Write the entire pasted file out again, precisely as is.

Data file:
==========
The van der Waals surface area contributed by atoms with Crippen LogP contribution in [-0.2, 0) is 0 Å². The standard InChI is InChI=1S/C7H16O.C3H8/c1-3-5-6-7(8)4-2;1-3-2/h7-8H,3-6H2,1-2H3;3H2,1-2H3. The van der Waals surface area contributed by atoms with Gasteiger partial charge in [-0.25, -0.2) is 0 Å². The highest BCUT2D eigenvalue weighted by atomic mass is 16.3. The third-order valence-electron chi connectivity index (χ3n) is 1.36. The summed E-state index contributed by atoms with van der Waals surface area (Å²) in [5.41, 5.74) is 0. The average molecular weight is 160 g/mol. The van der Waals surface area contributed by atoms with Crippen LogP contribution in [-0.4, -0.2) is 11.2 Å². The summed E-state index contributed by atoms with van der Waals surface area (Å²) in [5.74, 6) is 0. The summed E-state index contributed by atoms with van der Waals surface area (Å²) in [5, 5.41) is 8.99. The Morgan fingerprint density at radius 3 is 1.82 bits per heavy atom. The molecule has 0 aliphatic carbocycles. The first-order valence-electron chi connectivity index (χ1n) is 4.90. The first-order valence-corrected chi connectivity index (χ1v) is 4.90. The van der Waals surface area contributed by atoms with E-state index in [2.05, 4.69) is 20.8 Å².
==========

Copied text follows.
The van der Waals surface area contributed by atoms with Crippen LogP contribution in [-0.2, 0) is 0 Å². The standard InChI is InChI=1S/C7H16O.C3H8/c1-3-5-6-7(8)4-2;1-3-2/h7-8H,3-6H2,1-2H3;3H2,1-2H3. The van der Waals surface area contributed by atoms with Gasteiger partial charge in [-0.25, -0.2) is 0 Å². The highest BCUT2D eigenvalue weighted by atomic mass is 16.3. The third-order valence-electron chi connectivity index (χ3n) is 1.36. The summed E-state index contributed by atoms with van der Waals surface area (Å²) in [5.41, 5.74) is 0. The average molecular weight is 160 g/mol. The van der Waals surface area contributed by atoms with Crippen LogP contribution in [-0.4, -0.2) is 11.2 Å². The summed E-state index contributed by atoms with van der Waals surface area (Å²) in [5.74, 6) is 0. The summed E-state index contributed by atoms with van der Waals surface area (Å²) in [5, 5.41) is 8.99. The Morgan fingerprint density at radius 3 is 1.82 bits per heavy atom. The molecule has 0 aliphatic carbocycles. The first-order valence-electron chi connectivity index (χ1n) is 4.90. The first-order valence-corrected chi connectivity index (χ1v) is 4.90. The van der Waals surface area contributed by atoms with E-state index in [2.05, 4.69) is 20.8 Å².